If there's a better argument for keeping in mind the law of unintended consequences, I can't think of it at the moment. And this is a very good example of what can go horribly wrong with moral legalism in general ..

dogemperor [userpic]
Interfaith Alliance responds to Missouri HCR 13



Missouri Resolution Endorsing Christianity Divisive And Un-American

(Washington, DC) – In response to the Missouri State Legislature’s Resolution (HCR 13) endorsing Christianity as the state’s official religion, the Rev. Dr. C. Welton Gaddy, president of The Interfaith Alliance released the following statement:

“This Resolution is not about religion. It’s about politics. In grade school, we are taught that in matters of faith, government must not take sides. This seems to have been lost on the sponsors of this Resolution. Surely those who have read their history know that government’s endorsement of religion is a death knell to religious liberty. They are doing no service to Christianity or to the inter-religious community of this nation.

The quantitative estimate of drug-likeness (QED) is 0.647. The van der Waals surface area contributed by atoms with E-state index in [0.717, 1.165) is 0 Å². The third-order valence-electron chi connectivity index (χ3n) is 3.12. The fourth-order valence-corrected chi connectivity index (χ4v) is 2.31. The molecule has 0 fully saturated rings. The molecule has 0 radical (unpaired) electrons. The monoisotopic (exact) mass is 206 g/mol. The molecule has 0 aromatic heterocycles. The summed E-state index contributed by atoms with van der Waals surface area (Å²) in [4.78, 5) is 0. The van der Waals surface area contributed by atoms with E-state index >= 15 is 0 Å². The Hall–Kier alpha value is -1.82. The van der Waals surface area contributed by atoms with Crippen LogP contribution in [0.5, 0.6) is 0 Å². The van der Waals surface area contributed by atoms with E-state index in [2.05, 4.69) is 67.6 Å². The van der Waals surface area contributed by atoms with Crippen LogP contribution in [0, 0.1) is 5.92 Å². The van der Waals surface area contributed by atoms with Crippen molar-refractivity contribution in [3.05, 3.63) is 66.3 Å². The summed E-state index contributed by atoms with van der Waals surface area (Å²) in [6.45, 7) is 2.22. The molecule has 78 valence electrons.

“When reading the Missouri State Legislature Resolution endorsing Christianity as the state’s official religion, it’s hard to suppress the images and feelings I once knew growing up in the segregated South. The Civil Rights movement began because this country had sent a message to those who were different, that they didn’t belong. Decades earlier, our country did the same thing in denying women the right to vote. Today, Missouri legislators are denying equal rights and opportunities to their own residents whose religious beliefs and practices are different from those of the majority. No citizen’s rights or opportunities should ever depend on their, or anyone else’s, religious beliefs or practices, period.

“When will we finally heed history’s lessons that denying Americans their basic rights, because they are considered different is un-American? Missouri is the ‘Show Me’ state and for the sake of present and future generations, I urge the residents of this great state to show the rest of the country they will not tolerate such blatant prejudice on the part of those they chose to represent them. Tell the Christian Right, ‘You’re not going to steal our government; you do not speak for me.’ At the end of the day, if there is not freedom from the imposition of religion, there is no religious freedom.”

Date: 3/8/2006